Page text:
14 Belinda Munoz March 9, 2010 at 10:21 pm

@Phil, beautiful! I especially love simple and complex because we do live in an abundantly grey world instead of a black and white one. Yet even though we all know this, we still demand black and white; we want for things to make sense when they don’t, more often than not. And you’re right, I haven’t figured out how to live a purely spiritual life with a very physical presence so yes, I’ll take the labels in my real world, real time existence. Thanks.

@Nicki, I hear you. Some labels will never sound good to me even though to some, it’s the only label they’ll see attached to me. Will others ever understand (or care) why I reject these labels? And you’re right, what about those who don’t have the luxury of choosing their label? To be able to do so is an immense privilege not to be taken for granted. Still, having experienced being defined by others taught me to reclaim parts of my identity that can be distilled into a label so that I can effectively define myself. I think blogging helps with this in a way. Thanks.

@Keith, but if they’re calling you good labels, then your mother should hear : ) Thanks.

@Sara, I love how you said that: the hub of the wheel while others circling it may remain or change. And I love that you gave voice to the shy ones — the ones we keep for ourselves until they’re ready to debut. I can surely relate! And the term “thinking adventures” — it so good it sends me on one right now! Thanks.

@Rudri, welcome to The Halfway Point! You’re right, they do perpetuate stereotypes. I felt that way for a long time until I saw the first copy of the magazine called “Bitch” ten years ago or so. I loved how they reclaimed the word as an empowering one and it really helped me see labels differently and at times, defiantly. Thanks for stopping by.


15 Motivational Speaker - Craig Harper March 10, 2010 at 2:33 am

Everything you do (and don’t do) says something about your brand (label) – who you are; your communication style, your habits, your values, how you present yourself, what shape you’re in physically, how you deal with different situations and challenges, how you manage relationships, how you resolve conflict, how you interact with your staff / work colleagues, your ability to get stuff done and the results you do and don’t produce.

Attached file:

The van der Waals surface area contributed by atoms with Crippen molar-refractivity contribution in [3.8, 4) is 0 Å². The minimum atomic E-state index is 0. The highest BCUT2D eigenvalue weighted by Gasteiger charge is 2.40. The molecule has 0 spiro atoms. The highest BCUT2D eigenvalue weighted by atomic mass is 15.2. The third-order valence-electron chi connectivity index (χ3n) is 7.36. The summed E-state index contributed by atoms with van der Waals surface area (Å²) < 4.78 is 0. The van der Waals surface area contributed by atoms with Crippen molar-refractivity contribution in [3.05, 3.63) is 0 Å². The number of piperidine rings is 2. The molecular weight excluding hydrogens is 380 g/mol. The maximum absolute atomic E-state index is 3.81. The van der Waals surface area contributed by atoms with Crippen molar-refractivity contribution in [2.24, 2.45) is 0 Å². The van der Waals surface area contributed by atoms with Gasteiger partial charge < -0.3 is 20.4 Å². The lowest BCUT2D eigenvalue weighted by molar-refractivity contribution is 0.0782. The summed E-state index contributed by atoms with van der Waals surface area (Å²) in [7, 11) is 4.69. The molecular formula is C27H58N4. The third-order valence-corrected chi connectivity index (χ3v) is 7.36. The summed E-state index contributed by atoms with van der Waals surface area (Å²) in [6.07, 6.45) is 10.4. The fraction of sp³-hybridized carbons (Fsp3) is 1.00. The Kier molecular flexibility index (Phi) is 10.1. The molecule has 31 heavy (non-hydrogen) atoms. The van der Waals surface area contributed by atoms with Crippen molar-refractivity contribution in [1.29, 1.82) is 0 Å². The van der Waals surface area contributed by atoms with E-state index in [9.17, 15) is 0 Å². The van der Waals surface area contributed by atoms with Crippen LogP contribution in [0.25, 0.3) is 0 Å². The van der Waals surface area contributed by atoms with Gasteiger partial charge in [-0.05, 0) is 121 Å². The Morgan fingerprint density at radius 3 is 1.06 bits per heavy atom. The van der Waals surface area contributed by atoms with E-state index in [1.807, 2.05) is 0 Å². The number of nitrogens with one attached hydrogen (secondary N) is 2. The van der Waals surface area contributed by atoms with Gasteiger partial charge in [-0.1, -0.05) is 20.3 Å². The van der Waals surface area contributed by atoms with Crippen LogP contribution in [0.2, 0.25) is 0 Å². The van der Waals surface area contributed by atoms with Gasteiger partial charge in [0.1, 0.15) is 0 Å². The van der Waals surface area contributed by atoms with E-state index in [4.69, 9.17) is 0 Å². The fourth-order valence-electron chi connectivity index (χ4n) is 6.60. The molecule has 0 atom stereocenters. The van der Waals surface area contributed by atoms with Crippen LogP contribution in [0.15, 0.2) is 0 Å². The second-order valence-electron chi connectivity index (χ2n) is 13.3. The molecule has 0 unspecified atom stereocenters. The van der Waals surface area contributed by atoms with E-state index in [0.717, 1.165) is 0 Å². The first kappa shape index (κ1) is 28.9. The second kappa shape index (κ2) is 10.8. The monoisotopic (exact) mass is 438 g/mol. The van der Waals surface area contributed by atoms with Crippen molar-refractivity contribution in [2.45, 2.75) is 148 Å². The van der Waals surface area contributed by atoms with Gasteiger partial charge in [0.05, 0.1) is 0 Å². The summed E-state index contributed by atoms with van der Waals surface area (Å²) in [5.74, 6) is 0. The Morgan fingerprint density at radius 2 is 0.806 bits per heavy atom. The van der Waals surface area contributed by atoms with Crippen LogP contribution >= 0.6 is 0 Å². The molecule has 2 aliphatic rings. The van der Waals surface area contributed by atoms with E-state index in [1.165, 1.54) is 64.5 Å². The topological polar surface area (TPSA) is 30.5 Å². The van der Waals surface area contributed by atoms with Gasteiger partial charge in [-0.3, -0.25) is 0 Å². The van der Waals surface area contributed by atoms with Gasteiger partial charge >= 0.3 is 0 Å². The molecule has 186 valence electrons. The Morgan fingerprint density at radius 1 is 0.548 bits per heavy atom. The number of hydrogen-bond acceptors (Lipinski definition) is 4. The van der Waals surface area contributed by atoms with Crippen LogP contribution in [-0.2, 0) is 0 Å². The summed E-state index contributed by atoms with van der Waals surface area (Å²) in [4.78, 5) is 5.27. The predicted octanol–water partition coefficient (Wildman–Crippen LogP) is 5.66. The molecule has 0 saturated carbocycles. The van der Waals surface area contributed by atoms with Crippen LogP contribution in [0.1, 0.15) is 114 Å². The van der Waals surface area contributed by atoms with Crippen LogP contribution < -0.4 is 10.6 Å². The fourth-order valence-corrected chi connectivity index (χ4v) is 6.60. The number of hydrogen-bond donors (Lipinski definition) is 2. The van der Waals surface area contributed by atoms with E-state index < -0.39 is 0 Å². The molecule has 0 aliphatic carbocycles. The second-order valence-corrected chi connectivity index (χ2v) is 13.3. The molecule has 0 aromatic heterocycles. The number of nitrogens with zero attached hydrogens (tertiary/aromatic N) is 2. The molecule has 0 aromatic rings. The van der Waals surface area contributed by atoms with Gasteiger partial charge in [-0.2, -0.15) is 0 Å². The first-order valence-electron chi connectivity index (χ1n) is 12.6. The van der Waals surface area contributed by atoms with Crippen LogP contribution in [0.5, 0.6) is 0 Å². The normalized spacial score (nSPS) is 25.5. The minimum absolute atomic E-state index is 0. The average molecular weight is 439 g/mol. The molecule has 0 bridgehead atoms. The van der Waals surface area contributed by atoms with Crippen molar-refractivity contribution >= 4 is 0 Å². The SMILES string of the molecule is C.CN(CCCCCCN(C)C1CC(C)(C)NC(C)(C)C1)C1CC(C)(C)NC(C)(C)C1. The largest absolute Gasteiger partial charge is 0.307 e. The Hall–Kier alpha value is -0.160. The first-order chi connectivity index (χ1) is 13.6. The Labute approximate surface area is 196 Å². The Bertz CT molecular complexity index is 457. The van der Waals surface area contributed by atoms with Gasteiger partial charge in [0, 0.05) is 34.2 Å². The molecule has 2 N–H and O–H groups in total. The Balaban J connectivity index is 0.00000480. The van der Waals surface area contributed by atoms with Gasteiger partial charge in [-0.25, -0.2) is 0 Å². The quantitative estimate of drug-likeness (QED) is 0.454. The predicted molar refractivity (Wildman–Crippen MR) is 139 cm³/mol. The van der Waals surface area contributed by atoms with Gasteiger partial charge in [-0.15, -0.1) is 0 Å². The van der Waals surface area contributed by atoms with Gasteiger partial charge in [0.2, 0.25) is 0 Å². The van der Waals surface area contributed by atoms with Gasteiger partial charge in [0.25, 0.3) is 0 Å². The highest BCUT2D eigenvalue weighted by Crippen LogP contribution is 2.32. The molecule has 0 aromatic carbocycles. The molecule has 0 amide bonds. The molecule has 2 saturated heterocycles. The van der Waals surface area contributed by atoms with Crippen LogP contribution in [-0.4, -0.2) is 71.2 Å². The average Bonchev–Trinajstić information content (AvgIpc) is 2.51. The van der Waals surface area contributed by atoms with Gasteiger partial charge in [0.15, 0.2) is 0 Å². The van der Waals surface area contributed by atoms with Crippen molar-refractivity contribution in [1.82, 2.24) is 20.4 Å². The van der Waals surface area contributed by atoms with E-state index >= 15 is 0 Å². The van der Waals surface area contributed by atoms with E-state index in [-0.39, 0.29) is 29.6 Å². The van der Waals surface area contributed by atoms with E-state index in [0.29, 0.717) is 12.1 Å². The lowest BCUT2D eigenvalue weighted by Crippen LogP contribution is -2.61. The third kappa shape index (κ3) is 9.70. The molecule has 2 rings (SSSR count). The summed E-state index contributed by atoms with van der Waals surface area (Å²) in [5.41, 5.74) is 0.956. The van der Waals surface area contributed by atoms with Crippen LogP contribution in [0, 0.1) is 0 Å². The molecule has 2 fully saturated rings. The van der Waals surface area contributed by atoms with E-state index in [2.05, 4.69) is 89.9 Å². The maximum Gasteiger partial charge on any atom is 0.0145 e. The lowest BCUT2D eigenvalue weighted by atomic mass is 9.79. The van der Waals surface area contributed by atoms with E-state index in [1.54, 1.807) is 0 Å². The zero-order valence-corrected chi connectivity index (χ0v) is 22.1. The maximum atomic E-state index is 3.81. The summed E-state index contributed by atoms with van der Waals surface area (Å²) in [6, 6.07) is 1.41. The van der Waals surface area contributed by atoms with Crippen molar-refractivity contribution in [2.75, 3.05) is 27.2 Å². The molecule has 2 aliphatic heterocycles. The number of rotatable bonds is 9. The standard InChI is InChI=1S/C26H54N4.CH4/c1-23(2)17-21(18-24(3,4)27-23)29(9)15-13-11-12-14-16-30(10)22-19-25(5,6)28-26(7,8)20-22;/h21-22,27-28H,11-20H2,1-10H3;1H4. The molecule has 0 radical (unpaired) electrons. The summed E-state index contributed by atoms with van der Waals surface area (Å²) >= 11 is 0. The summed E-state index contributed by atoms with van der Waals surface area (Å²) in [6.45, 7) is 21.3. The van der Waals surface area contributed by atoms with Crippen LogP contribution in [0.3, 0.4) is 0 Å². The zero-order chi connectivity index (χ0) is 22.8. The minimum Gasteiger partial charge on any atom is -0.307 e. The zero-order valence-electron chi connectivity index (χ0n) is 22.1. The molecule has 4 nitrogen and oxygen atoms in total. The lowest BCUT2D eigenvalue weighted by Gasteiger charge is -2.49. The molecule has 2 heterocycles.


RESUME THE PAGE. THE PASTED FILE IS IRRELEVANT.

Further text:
16 nothingprofound March 10, 2010 at 5:45 am

It’s nice the way you put a positive spin on labels. it shows there are two sides to everything. I just ignore labels and words in general. I don’t think they mean anything.


17 Lauren March 10, 2010 at 11:40 am

I love this exploration of identity and the labels we attach to ourselves to create meaning in our lives. I remember when I was younger I wanted so much to be a “good” person with integrity in all my actions. In fact, I think I pretty much wanted to be perfect. Became a little stifling to say the least.

Later, I learned to relax and be “good enough”. Whew, what a relief. By the way, did you ever notice “perfect” people are not really very fun to be around. And, hey, isn’t fun a great benefit of walking the face of the planet!

We are multi-faceted and life contains such richness. Our uniqueness is a tapestry, an interwoven blending of qualities. We are alive, not static, which is why any one label will never adequately describe who we are.

Yet, as you so poignantly remind us, certain roles (labels) bring us great joy and pleasure. I would like to have these labels: authentic, a lover of life, a friend to and lover of children, an irreverent playful wild woman, a person who plays well with others, a person who leaves others feeling a little more joy-filled after our encounter, a contributer, an uplifter.

Thank you for your contribution and for guiding us into exploration. I always get a lot from your words.


18 lauren March 10, 2010 at 6:33 pm

“The make me smile, they make my heart swell, they make me want to live up to them the best way I know how.” I love this. I am a new mom, and the word “mom” – my new name, my new identity – makes me grin. Glad to have found you!